FAQs for Current PWSD Customers
Why does PWSD want to take this on?
Water is a shared resource and PWSD believes that working collaboratively as a region is the best option for a sustainable, resilient water future.
The economics of water require that we move beyond building and maintaining individual water systems. Building strategic partnerships helps PWSD to maximize our efficiencies and economies of scale and provide affordable rates to all of our service areas.
This plan for inclusion of CPNMD provides for a continued stable financial environment, enabling a focus on more long-term solutions. PWSD comes to this deal from a position of financial strength.
Additionally, PWSD currently maintains interconnections with Denver, Aurora and Castle Rock’s water systems to provide a redundant supply of water in the event of an emergency. CPNMD has water rights on the South Platte River, which are used to help meet their current demand. If the inclusion is approved, PWSD would take ownership of the CPNMD’s infrastructure and water rights on “Day 1” of the inclusion. Once the interconnect with CPNMD’s system is complete, PWSD would have access to another redundant supply of water, from Centennial Water and Sanitation District, in the event of an emergency.
Will my water & wastewater rates increase because of the inclusion?
By applying economies of scale, this plan will enable us to apply cost efficiencies that will benefit both PWSD and CPNMD customers. Outside of PWSD’s annual inflationary rate increases, the rates that PWSD’s customers currently pay will not be impacted by the inclusion. To determine your estimated monthly residential water bill please visit our online bill calculator.
Will my property taxes increase because of the inclusion?
PWSD currently receives a portion of its funding from customers’ property taxes. If the inclusion is approved, PWSD customers will see a reduction in PWSD's portion of their property tax rates. By expanding PWSD’s customer base, the amount of property taxes needed from current PWSD customers will be lower. The actual amount of reduction will be based on the assessed value of your home. Based on the average home value in Parker (per Zillow) property taxes would decrease approximately $54 annually.
What are the risks?
Because CPNMD will be transferring ownership of their water and wastewater assets to PWSD following inclusion, a condition assessment of those assets was completed during the integration feasibility study. The thoroughness of this report leads to less risk of unanticipated problems with those assets.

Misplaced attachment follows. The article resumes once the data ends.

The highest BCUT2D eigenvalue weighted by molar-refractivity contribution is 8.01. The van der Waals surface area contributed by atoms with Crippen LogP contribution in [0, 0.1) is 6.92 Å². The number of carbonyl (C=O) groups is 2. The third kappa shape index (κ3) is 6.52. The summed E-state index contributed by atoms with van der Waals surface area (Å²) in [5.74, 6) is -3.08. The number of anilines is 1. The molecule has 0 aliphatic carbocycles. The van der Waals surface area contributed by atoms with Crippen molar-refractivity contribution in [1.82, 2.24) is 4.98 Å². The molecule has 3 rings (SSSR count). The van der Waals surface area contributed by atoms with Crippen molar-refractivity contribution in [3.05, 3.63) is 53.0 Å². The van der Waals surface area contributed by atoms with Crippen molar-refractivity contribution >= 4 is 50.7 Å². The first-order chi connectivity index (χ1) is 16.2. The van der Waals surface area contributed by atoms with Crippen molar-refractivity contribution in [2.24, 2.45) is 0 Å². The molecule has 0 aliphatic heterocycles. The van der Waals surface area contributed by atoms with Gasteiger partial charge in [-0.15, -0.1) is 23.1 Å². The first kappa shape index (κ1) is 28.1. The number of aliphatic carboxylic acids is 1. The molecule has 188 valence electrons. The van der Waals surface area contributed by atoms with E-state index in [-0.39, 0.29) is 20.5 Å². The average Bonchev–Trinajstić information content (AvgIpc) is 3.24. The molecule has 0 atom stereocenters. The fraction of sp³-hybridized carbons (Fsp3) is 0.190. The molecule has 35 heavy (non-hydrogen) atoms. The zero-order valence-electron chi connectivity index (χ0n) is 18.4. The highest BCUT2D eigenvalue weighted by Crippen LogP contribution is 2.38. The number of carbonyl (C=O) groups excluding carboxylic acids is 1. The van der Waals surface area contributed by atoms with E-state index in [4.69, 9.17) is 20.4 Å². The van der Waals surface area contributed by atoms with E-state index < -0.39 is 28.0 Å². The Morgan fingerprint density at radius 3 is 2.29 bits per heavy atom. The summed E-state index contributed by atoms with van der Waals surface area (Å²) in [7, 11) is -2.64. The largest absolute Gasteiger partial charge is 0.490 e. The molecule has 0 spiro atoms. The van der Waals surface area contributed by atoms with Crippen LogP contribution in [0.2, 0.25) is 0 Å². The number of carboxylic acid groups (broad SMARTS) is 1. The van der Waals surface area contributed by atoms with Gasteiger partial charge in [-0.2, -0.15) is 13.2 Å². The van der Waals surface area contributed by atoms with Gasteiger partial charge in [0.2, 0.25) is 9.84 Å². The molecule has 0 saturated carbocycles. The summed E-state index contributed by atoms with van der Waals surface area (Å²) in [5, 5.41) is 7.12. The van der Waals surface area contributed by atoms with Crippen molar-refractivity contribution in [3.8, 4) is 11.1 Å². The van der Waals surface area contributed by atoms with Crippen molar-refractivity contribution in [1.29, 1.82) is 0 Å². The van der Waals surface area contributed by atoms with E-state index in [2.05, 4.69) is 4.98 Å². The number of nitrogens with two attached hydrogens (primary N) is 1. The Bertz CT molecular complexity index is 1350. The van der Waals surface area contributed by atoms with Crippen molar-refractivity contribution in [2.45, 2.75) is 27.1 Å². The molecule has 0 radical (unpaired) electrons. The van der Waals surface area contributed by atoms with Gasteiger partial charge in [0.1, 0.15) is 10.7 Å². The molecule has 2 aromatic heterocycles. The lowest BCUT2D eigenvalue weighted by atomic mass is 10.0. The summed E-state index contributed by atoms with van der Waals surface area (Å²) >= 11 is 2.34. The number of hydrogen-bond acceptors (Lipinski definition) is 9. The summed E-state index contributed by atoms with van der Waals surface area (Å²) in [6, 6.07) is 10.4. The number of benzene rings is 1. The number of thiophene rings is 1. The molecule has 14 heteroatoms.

Following the assessment, PWSD and CPNMD have agreed that CPNMD will provide the following to help mitigate PWSD’s risk:
- $34.8 million in cash to offset the total cost of including CPNMD into PWSD. Examples of some of these costs will include, water rights in Logan County, already-completed infrastructure improvements to support an expansion of the PWSD’s water purification facility, adding the pipeline between the two systems, adding Advanced Metering Infrastructure (AMI) to CPNMD’s system, addressing the items in the condition assessment report, expansion to PWSD’s water purification facility, and participation in the long-term renewable water plan.
- CPNMD will reduce its current mill levy (property tax) by an amount equal to the mill levies assessed by PWSD. Those mill levies will be paid to PWSD in the future. By spreading out the PWSD mill levy over a larger population of customers, PWSD’s mill levy for its existing customers will be lower than it would otherwise have been.
- In unlikely the event there is not sufficient cash on Day 1, the agreement provides for CPNMD’s customers to pay a nominal surcharge on their monthly bills for up to 10 years, or until such time as any deficiency is satisfied.
What happens to CPNMD’s current debt? Will PWSD customers feel the burden of it?
With CPNMD’s cash on hand, plus proceeds from selling CPNMD farm water/storage rights on the South Platte, all of CPNMD’s current debt and liabilities would be settled during the inclusion process.
Why don’t PWSD’s customers need to vote on the inclusion?
PWSD has a standard set of inclusion rules that we rely on when deciding whether or not to include another water system. These rules outline the process for inclusion, which include a system assessment, risk analysis and Board approval. The entity that is asking to be included needs to legally affirm that they want to be included, which in this case requires a public vote.